There is a strong link between bullying and suicide, as suggested by recent bullying-related suicides in the US and several other countries. Parents, teachers, and students need to be aware of the dangers of bullying so they can get help for students who may be at risk for suicide.
In recent years, a series of bullying-related suicides in the US and across the globe have drawn attention to the connection between bullying and suicide. Though too many adults still see bullying as “just part of being a kid,” it is a serious problem that leads to many negative effects for victims, including suicide. Many people may not realize that there is also a link between being a bully and committing suicide.
The statistics on bullying and suicide are alarming:
- Suicide is the third leading cause of death among young people, resulting in about 4400 deaths per year, according to the CDC. For every suicide among young people, there are at least 100 suicide attempts. Over 14 percent of high school students have considered suicide, and almost 7 percent have attempted it
- Bully victims are between 2 to 9 times more likely to consider suicide than non-victims, according to studies by Yale University
- A study in Britain found that at least half of suicides among young people are related to bullying
- 10 to 14 year old girls may be at even higher risk for suicide, according to the study above
- According to statistics reported by ABC News, nearly 30 percent of students are either bullies or victims, and 160,000 kids stay home from school every day because of bullying
Bully-related suicide can be connected to any type of bullying, including physical bullying, emotional bullying, cyberbullying, and sexting, or circulating suggestive or nude photos or messages about a person.
Some schools or regions have more serious problems with bullying-related suicide. This may be due to a problem with bullying at the school. It could also be related to the tendency of students who are exposed to suicide to consider suicide themselves.
Some of the warning signs of suicide can include:
- Showing signs of depression, like ongoing sadness, withdrawal from others, losing interest in favorite activities, or trouble sleeping or eating
- Talking about or showing an interest in death or dying
- Engaging in dangerous or harmful activities, including reckless behavior, substance abuse, or self injury
- Giving away favorite possessions and saying goodbye to people
- Saying or expressing that they can’t handle things anymore
- Making comments that things would be better without them
If a person is displaying these symptoms, talk to them about your concerns and get them help right away, such as from a counselor, doctor, or at the emergency room.
In some cases, it may not be obvious that a teen is thinking about suicide, such as when the suicide seems to be triggered by a particularly bad episode of bullying. In several cases where bullying victims killed themselves, bullies had told the teen that he or she should kill him or herself or that the world would be better without them. Others who hear these types of statements should be quick to stop them and explain to the victim that the bully is wrong.
Other ways to help people who may be considering suicide include:
- Take all talk or threats of suicide seriously. Don’t tell the person they are wrong or that they have a lot to live for. Instead, get them immediate medical help.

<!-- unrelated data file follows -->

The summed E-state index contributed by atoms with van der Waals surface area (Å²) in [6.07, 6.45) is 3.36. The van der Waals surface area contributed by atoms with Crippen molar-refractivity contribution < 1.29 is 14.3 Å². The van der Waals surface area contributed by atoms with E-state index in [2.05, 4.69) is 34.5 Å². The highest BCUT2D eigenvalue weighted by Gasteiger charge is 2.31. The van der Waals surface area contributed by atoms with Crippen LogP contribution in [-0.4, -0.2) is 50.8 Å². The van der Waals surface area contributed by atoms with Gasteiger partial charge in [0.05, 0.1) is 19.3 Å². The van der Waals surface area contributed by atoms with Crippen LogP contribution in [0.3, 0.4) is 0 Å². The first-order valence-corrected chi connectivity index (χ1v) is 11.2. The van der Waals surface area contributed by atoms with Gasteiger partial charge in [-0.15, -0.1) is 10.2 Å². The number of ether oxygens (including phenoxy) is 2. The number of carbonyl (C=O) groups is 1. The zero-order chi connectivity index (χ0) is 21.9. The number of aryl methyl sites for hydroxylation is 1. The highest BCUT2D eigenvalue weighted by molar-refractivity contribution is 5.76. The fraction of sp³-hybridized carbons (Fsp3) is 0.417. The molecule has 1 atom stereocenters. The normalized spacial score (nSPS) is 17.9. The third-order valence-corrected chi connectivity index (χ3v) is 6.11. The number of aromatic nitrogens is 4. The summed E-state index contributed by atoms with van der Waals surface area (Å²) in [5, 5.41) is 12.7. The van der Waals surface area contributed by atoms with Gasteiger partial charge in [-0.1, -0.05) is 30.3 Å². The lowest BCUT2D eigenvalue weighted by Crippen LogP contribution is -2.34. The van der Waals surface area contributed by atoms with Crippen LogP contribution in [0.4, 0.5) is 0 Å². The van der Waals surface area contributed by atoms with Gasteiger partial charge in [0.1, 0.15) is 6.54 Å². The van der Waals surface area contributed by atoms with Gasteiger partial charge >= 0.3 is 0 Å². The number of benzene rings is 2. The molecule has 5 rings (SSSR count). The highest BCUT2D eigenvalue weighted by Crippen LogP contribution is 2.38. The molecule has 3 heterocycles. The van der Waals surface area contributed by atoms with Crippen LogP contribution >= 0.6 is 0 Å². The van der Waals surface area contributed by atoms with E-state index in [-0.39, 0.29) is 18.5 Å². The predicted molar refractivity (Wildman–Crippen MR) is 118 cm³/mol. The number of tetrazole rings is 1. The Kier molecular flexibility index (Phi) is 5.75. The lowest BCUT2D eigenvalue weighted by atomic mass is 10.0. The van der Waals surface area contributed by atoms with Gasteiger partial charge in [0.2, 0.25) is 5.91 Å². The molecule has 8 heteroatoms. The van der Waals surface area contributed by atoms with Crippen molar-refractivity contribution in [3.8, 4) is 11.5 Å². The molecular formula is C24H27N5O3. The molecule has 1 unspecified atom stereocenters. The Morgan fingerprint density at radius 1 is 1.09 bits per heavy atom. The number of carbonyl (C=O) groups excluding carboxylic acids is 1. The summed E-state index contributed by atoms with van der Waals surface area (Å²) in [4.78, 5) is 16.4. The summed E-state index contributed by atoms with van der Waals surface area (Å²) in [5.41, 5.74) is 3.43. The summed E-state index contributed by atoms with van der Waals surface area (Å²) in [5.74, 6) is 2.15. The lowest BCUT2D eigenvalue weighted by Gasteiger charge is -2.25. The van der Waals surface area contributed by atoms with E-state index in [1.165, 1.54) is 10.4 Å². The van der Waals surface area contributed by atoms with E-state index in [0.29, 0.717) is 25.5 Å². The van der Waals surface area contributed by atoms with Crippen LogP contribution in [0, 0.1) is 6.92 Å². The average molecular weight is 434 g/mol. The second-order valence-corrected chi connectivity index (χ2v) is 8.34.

- Keep weapons and medications away from anyone who is at risk for suicide. Get these items out of the house or at least securely locked up.
- Parents should encourage their teens to talk about bullying that takes place. It may be embarrassing for kids to admit they are the victims of bullying, and most kids don’t want to admit they have been involved in bullying. Tell victims that it’s not their fault that they are being bullied and show them love and support. Get them professional help if the bullying is serious.
- It is a good idea for parents to insist on being included in their children’s friends on social networking sites so they can see if someone has posted mean messages about them online. Text messages may be more difficult to know about, so parents should try to keep open communications with their children about bullying.
- Parents who see a serious bullying problem should talk to school authorities about it, and perhaps arrange a meeting with the bully’s parents. More states are implementing laws against bullying, and recent lawsuits against schools and criminal charges against bullies show that there are legal avenues to take to deal with bullies. If school authorities don’t help with an ongoing bullying problem, local police or attorneys may be able to.
People who are thinking about suicide should talk to someone right away or go to an emergency room. They can also call a free suicide hotline, such as 1-800-273-TALK (8255).
Friends and relatives of suicide victims also need to find someone to talk to as they grieve, especially if they are suffering from depression or suicidal thoughts themselves.
WebMD, Depression Guide, “Recognizing the Warning Signs of Suicide” [online]
Nemours, KidsHealth, “Helping Kids Deal with Bullies” [online]
Centers for Disease Control and Prevention, Suicide Prevention, “Youth Suicide” [online]
Yale University, Office of Public Affairs, “Bullying-Suicide Link Explored in New Study by Researchers at Yale” [online]
Matt Dickinson, The Independent, “Research finds bullying link to child suicides” [online]
Michael Inbar, MSNBC Today, “‘Sexting’ bullying cited in teen’s suicide” [online]
Susan Donaldson James, ABC News, Health, “Teen Commits Suicide Due to Bullying: Parents Sue School for Son’s Death” [online]
Erik Eckholm and Katie Zezima, The New York Times, “6 Teenagers Are Charged After Classmate’s Suicide” [online]